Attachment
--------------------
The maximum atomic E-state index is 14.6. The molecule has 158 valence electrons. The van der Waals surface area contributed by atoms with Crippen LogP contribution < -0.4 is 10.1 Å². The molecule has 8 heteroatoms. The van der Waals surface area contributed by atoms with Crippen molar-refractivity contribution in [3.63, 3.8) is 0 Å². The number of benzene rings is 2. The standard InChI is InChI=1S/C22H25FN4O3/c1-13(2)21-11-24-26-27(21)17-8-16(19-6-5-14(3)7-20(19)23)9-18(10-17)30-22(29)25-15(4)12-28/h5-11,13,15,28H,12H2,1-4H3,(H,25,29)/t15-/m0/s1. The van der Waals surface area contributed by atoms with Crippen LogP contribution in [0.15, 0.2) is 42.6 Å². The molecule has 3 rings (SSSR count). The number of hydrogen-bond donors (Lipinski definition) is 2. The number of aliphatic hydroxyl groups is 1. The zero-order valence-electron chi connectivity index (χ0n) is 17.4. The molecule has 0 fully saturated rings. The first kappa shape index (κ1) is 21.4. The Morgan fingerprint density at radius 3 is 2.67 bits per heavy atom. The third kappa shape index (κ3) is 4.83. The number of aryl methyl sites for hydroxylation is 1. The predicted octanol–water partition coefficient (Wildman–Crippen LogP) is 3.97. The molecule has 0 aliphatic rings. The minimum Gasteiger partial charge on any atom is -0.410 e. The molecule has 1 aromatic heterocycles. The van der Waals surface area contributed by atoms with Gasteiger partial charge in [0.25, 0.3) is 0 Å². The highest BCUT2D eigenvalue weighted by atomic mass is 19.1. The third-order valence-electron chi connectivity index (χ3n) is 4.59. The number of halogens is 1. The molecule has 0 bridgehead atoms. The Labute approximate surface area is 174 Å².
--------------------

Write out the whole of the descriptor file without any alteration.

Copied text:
The maximum atomic E-state index is 14.6. The molecule has 158 valence electrons. The van der Waals surface area contributed by atoms with Crippen LogP contribution < -0.4 is 10.1 Å². The molecule has 8 heteroatoms. The van der Waals surface area contributed by atoms with Crippen molar-refractivity contribution in [3.63, 3.8) is 0 Å². The number of benzene rings is 2. The standard InChI is InChI=1S/C22H25FN4O3/c1-13(2)21-11-24-26-27(21)17-8-16(19-6-5-14(3)7-20(19)23)9-18(10-17)30-22(29)25-15(4)12-28/h5-11,13,15,28H,12H2,1-4H3,(H,25,29)/t15-/m0/s1. The van der Waals surface area contributed by atoms with Crippen LogP contribution in [0.15, 0.2) is 42.6 Å². The molecule has 3 rings (SSSR count). The number of hydrogen-bond donors (Lipinski definition) is 2. The number of aliphatic hydroxyl groups is 1. The zero-order valence-electron chi connectivity index (χ0n) is 17.4. The molecule has 0 fully saturated rings. The first kappa shape index (κ1) is 21.4. The Morgan fingerprint density at radius 3 is 2.67 bits per heavy atom. The third kappa shape index (κ3) is 4.83. The number of aryl methyl sites for hydroxylation is 1. The predicted octanol–water partition coefficient (Wildman–Crippen LogP) is 3.97. The molecule has 0 aliphatic rings. The minimum Gasteiger partial charge on any atom is -0.410 e. The molecule has 1 aromatic heterocycles. The van der Waals surface area contributed by atoms with Gasteiger partial charge in [0.25, 0.3) is 0 Å². The highest BCUT2D eigenvalue weighted by atomic mass is 19.1. The third-order valence-electron chi connectivity index (χ3n) is 4.59. The number of halogens is 1. The molecule has 0 bridgehead atoms. The Labute approximate surface area is 174 Å².